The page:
Suppose you hear the following statements:
- "The first thing Jews do with their children is put guns in their hands. Then they send them to Israel to learn how to use them."
- "Arabs are not terrorists. There are no terrorists among the Arabs. They're peace-loving people. They don't even have guns."
- "It was a shame how they treated Saddam Hussein — they killed a man who was ill and defenseless."
And then, imagine you eventually come around to tell this person what you thought and how disgusted you felt about those words, and among a flurry of incoherent but vehement justifications you get this:
- "Why do you get so upset about this? You're not a Jew."
- "You know, you might be a Jew. You could pass for one. Are you sure you're not a Jew?"
Well, the first part is what happened to me during my third, and last, Arabic language class. The rest took place three days afterward. The person who said those words was my teacher, the founder and current head of the Arabic School of Rosario, who I won't name (though you can find out her name quite easily if you try). It was a week ago. Fortunately I've had better things to do and say, since then, than reporting on this nasty episode.
While I was sitting there listening to this old woman's disgusting antisemitic rant, I felt my stomach turn. Several voices concurred with my teacher, several heads nodded in agreement, someone said something about the Jews controlling the media. The class went on. I thought, alright, this is an 81-year-old woman after all. She's the daughter of Syrian parents. She's seen her ancient land crushed, and Arabs being humiliated, turned to despair and hatred; she's watched young men turning into suicide bombers. It's natural, I thought, that she has a one-sided view, that she's resentful, intensely angry, even blindly mad at the attackers. I left in a daze.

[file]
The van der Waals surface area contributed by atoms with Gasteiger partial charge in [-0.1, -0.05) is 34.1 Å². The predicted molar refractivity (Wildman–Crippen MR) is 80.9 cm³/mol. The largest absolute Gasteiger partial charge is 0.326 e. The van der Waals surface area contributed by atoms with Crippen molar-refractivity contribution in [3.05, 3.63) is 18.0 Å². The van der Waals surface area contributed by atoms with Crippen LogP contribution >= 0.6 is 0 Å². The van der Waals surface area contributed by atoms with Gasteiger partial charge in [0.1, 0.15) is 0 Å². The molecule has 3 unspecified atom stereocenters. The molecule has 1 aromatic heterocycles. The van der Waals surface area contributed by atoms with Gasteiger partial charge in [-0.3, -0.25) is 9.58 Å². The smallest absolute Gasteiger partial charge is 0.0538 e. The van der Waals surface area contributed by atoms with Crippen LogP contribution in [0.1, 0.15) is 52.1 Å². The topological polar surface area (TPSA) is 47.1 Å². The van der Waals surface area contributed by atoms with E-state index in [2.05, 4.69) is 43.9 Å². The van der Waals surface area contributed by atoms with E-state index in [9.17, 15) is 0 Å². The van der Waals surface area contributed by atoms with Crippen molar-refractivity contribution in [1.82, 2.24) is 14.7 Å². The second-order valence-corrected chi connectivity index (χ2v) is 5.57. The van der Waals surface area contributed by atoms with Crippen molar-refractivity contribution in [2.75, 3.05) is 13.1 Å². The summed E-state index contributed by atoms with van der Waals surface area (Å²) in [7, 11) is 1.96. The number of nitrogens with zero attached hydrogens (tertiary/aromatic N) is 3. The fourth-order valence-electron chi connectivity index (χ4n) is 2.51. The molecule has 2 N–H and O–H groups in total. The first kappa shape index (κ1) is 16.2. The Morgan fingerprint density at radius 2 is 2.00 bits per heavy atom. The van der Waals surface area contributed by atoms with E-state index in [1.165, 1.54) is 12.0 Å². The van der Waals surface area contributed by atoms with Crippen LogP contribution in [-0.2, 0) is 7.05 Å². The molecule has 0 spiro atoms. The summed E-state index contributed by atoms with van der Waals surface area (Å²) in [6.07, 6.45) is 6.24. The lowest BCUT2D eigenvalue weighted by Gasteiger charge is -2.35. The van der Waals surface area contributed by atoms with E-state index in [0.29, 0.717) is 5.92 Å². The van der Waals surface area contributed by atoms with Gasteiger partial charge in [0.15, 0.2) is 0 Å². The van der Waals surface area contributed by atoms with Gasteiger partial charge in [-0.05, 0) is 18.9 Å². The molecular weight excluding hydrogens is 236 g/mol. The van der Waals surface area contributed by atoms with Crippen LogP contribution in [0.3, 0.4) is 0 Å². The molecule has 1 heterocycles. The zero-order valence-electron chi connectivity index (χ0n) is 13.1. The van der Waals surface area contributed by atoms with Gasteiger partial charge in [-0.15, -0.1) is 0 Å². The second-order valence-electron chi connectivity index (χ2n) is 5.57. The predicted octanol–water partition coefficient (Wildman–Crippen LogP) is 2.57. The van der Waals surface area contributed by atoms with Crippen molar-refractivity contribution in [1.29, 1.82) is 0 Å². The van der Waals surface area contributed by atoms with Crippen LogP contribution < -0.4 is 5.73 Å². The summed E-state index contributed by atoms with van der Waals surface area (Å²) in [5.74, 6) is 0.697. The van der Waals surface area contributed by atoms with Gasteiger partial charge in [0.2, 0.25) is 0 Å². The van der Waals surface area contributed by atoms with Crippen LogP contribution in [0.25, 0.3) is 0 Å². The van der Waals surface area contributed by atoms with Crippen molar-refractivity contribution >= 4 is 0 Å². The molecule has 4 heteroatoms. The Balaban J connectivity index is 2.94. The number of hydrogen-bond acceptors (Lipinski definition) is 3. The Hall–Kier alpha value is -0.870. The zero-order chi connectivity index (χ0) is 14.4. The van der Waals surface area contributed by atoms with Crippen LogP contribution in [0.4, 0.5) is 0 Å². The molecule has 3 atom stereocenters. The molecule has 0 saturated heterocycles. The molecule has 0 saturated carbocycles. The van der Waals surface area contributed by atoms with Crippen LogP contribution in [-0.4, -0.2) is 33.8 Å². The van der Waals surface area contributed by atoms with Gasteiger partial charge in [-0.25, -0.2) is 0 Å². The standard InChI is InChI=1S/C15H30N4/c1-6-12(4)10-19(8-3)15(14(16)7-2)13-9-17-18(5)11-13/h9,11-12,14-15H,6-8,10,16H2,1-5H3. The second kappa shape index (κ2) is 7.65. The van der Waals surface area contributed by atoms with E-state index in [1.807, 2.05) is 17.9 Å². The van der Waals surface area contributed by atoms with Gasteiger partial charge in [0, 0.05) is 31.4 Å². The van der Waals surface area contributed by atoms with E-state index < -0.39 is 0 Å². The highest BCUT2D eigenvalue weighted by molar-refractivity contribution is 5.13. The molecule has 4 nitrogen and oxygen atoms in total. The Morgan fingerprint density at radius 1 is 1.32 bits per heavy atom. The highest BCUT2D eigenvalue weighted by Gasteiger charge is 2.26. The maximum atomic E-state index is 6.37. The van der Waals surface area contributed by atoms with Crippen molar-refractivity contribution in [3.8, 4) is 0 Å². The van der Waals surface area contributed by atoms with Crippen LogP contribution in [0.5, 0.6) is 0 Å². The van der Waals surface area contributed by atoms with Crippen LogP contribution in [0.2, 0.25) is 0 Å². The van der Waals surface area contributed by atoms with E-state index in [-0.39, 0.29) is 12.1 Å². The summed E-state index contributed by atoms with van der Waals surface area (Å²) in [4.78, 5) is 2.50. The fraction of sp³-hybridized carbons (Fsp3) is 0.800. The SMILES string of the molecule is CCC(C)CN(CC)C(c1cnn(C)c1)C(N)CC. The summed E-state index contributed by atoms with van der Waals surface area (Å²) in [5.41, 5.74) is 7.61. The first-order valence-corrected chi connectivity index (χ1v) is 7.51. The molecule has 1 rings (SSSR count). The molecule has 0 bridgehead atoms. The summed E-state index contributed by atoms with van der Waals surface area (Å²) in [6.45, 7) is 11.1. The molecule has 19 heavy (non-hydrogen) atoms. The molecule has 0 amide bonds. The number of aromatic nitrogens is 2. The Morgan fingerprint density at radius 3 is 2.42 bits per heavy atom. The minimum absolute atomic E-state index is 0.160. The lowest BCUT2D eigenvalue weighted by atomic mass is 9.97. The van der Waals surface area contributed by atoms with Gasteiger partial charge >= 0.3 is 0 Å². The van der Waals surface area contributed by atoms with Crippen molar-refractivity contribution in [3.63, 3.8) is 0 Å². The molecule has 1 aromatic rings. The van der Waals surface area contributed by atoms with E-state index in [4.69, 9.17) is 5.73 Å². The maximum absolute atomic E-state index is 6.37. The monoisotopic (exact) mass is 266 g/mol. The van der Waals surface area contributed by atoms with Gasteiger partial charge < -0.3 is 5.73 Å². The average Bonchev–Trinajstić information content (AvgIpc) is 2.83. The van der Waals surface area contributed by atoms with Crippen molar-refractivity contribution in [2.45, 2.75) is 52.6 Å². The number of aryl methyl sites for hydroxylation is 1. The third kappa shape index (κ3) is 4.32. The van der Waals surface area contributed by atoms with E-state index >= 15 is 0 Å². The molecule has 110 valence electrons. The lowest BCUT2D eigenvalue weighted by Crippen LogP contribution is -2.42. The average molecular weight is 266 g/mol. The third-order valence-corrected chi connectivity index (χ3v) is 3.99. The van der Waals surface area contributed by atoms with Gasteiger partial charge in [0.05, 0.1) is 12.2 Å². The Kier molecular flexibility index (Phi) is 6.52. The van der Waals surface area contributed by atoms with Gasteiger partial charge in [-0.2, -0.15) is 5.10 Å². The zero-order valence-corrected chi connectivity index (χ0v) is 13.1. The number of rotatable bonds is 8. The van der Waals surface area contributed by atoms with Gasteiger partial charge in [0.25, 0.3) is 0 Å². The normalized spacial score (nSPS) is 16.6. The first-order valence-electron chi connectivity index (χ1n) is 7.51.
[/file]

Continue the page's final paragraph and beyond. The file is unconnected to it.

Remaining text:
Then I realized I'd been a coward. I should've stood up and said something. I would've made a scandal. It wouldn't have served any purpose, but I knew I wasn't going back to that classroom, ever, so that wasn't a problem, and I could possibly get my classmates to think.
And, I thought, I made a mistake being kind to that old lady. It didn't matter that she was 81 years old, or that she was partly right about the suffering of the Arabs under Israel's attacks and the worldwide wave of racist anti-Arab sentiment. Her romantic view of the Arabs as peaceful, family-loving, law-abiding people who don't keep a single gun in their homes was a dream that insulted the thousands of people murdered by Islamic terrorists around the world. She wasn't an incoherent old woman; she spoke clearly and precisely. She wasn't just criticizing the murderous policies of the state of Israel or its treatment of Israeli Muslims as second-class citizens; she spoke of "the Jew" and how he teaches his children to kill, and the evil alliance between the U.S. empire and the Zionists. In her head she thought she knew what she was talking about. She had (she has) no excuse.
And no excuse is what I got when I finally confronted her, just before the next class. I think she didn't even understand what troubled me. I didn't expect to change her mind, but at least hoped she would get angry. I needed that. I didn't get it. She said I was "a good boy", if only a bit too sensitive ("since you're not a Jew, why does it bother you so much?"), and that I had tried "to be just". She said she wasn't anti-Jew — "I have lots of Jewish friends". I asked her, well, have you said those things in front of any of your Jewish friends?
That was last Thursday. Besides several hours of my time and the sign-up fee, I felt I'd lost an opportunity. Fortunately I had a terrific weekend, and I can write this now, free of those somber feelings of failure.